Harry Potter fans will be able follow in the footsteps of their favourite characters and learn about folklore and magic in a series of new "non-fiction" e-books, due to be released from June.
Harry Potter: A Journey Through... will feature "four bitesize reads", each themed on a Hogwarts lesson, including Charms and Defence Against the Dark Arts, and Potions and Herbology.
"Prepare to delve deeper into the rich history of magic," a statement on the Pottermore website reads. The e-books are a "chance to absorb the colourful characters and curious incidents of the real history of magic in a more compact form - perfect for the train or whatever Muggle transport you prefer."
The first e-books, Harry Potter: A Journey Through Charms and Defence Against the Dark Arts, Harry Potter: A Journey Through Potions and Herbology, will be published June 27. The other titles explore Divination and Astronomy, and Magical Creatures, and will be published in the "coming months".
The series, by Pottermore Publishing, is inspired by the British Library exhibition and its companion books, Harry Potter: A History of Magic and Harry Potter - A Journey Through A History of Magic.
The announcement has been met with mixed reactions by fans, some of whom are disappointed the books are not a "continuation of the magical series I grew up with". Others are thrilled their favourite magical world continues.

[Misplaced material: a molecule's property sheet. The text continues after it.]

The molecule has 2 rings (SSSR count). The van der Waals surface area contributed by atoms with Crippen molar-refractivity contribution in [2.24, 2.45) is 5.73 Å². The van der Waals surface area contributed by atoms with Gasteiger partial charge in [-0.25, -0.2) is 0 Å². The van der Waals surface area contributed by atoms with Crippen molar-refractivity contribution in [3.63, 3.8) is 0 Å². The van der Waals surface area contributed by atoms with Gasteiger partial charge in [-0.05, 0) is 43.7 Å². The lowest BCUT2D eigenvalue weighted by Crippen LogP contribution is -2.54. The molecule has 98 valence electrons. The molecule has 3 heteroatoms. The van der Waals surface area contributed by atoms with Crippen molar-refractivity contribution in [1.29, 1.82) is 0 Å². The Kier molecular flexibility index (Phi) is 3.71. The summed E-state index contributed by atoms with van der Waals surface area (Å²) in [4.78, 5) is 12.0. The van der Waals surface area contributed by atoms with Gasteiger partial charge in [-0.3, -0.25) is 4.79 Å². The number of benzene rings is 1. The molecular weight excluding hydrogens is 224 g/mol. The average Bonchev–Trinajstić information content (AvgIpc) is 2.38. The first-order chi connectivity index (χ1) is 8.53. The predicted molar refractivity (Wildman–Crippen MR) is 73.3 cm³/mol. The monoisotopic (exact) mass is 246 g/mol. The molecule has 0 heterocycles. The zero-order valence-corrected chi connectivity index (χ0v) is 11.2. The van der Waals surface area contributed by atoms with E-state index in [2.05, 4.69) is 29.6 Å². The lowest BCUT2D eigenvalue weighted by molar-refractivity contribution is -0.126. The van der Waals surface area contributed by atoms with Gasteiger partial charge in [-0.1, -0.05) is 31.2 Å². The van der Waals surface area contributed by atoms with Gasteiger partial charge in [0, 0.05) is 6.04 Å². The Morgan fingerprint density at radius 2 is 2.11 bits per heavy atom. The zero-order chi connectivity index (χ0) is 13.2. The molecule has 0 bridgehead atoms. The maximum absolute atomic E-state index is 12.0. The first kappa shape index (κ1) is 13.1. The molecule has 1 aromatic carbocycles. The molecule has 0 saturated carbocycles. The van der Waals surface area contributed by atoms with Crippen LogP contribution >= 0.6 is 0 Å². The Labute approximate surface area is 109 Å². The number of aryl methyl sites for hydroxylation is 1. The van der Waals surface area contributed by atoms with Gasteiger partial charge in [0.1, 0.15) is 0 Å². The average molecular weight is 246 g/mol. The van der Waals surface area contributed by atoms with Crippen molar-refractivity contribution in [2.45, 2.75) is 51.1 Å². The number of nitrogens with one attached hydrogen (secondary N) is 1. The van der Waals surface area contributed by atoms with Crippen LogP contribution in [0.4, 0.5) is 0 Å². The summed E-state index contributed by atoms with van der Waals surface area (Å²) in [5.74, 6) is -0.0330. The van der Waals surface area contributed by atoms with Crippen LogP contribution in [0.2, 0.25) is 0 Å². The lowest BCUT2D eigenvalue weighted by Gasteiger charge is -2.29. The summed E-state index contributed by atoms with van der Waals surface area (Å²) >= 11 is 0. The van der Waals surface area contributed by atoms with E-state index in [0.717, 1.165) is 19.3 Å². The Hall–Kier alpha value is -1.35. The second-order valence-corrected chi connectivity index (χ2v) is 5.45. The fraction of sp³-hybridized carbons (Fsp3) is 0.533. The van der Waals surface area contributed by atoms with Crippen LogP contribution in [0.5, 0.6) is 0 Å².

The series will initially launch in English, French, Italian, and German, and are available to pre-order at Amazon UK and Amazon US, Apple and Kobo.
Ever wondered where magic really came from? Introducing the Harry Potter: A Journey Through... non-fiction eBook shorts, adapted from the audiobook Harry Potter: A History of Magic and inspired by the @britishlibrary exhibition of the same name. https://t.co/bsp3X6QTMypic.twitter.com/FDXIxUKlih— Pottermore (@pottermore) May 24, 2019
My roomate told me @jk_rowling was releasing four new #HarryPotter books, and I almost cried with joy. Not the case, no continuation of the magical series I grew up with.— Michael Bodley (@michael_bodley) May 30, 2019
This sounds more like “Fantastic Beasts and Where To Find Them” — which was underwhelming at best.
- SMH/The Age